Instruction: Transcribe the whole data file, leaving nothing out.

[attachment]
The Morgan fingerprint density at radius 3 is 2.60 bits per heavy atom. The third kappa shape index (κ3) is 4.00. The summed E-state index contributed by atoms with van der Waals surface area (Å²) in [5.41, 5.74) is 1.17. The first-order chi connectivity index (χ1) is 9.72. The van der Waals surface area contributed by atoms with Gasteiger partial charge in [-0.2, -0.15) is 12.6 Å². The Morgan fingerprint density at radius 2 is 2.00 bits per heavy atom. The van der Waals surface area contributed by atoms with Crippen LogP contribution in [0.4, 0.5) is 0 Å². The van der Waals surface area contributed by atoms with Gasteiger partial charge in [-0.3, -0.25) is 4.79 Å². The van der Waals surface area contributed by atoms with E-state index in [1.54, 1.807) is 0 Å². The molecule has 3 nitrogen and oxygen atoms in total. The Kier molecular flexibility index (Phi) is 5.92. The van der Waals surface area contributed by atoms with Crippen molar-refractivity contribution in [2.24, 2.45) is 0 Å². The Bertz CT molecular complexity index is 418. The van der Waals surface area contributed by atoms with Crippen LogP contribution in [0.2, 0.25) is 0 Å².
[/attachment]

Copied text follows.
The Morgan fingerprint density at radius 3 is 2.60 bits per heavy atom. The third kappa shape index (κ3) is 4.00. The summed E-state index contributed by atoms with van der Waals surface area (Å²) in [5.41, 5.74) is 1.17. The first-order chi connectivity index (χ1) is 9.72. The van der Waals surface area contributed by atoms with Gasteiger partial charge in [-0.2, -0.15) is 12.6 Å². The Morgan fingerprint density at radius 2 is 2.00 bits per heavy atom. The van der Waals surface area contributed by atoms with Crippen LogP contribution in [0.4, 0.5) is 0 Å². The van der Waals surface area contributed by atoms with Gasteiger partial charge in [-0.3, -0.25) is 4.79 Å². The van der Waals surface area contributed by atoms with E-state index in [1.54, 1.807) is 0 Å². The molecule has 3 nitrogen and oxygen atoms in total. The Kier molecular flexibility index (Phi) is 5.92. The van der Waals surface area contributed by atoms with Crippen molar-refractivity contribution in [2.24, 2.45) is 0 Å². The Bertz CT molecular complexity index is 418. The van der Waals surface area contributed by atoms with Crippen LogP contribution in [0.2, 0.25) is 0 Å².